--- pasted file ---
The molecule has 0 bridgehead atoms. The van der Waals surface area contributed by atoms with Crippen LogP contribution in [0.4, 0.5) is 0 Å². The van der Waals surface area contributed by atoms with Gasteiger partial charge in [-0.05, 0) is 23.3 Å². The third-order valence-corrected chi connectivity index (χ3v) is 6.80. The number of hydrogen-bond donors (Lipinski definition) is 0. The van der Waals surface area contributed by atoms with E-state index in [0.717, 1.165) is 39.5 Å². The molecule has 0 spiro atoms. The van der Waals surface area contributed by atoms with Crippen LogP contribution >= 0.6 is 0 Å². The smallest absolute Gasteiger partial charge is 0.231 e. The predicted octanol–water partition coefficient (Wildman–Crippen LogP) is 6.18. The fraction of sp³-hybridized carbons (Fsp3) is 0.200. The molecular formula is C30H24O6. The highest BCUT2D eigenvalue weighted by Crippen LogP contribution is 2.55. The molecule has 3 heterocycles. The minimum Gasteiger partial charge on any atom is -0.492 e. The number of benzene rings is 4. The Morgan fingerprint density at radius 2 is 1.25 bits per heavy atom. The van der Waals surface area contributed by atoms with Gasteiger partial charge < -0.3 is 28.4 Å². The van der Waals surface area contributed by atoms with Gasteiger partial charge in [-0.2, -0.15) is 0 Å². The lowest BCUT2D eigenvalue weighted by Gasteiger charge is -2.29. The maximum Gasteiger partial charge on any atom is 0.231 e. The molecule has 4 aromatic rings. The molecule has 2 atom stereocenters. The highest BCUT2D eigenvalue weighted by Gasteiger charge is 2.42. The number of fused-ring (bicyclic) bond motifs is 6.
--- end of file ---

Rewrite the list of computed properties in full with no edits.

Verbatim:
The molecule has 0 bridgehead atoms. The van der Waals surface area contributed by atoms with Crippen LogP contribution in [0.4, 0.5) is 0 Å². The van der Waals surface area contributed by atoms with Gasteiger partial charge in [-0.05, 0) is 23.3 Å². The third-order valence-corrected chi connectivity index (χ3v) is 6.80. The number of hydrogen-bond donors (Lipinski definition) is 0. The van der Waals surface area contributed by atoms with E-state index in [0.717, 1.165) is 39.5 Å². The molecule has 0 spiro atoms. The van der Waals surface area contributed by atoms with Crippen LogP contribution >= 0.6 is 0 Å². The smallest absolute Gasteiger partial charge is 0.231 e. The predicted octanol–water partition coefficient (Wildman–Crippen LogP) is 6.18. The fraction of sp³-hybridized carbons (Fsp3) is 0.200. The molecular formula is C30H24O6. The highest BCUT2D eigenvalue weighted by Crippen LogP contribution is 2.55. The molecule has 3 heterocycles. The minimum Gasteiger partial charge on any atom is -0.492 e. The number of benzene rings is 4. The Morgan fingerprint density at radius 2 is 1.25 bits per heavy atom. The van der Waals surface area contributed by atoms with Gasteiger partial charge < -0.3 is 28.4 Å². The van der Waals surface area contributed by atoms with Gasteiger partial charge in [-0.2, -0.15) is 0 Å². The lowest BCUT2D eigenvalue weighted by Gasteiger charge is -2.29. The maximum Gasteiger partial charge on any atom is 0.231 e. The molecule has 4 aromatic rings. The molecule has 2 atom stereocenters. The highest BCUT2D eigenvalue weighted by Gasteiger charge is 2.42. The number of fused-ring (bicyclic) bond motifs is 6.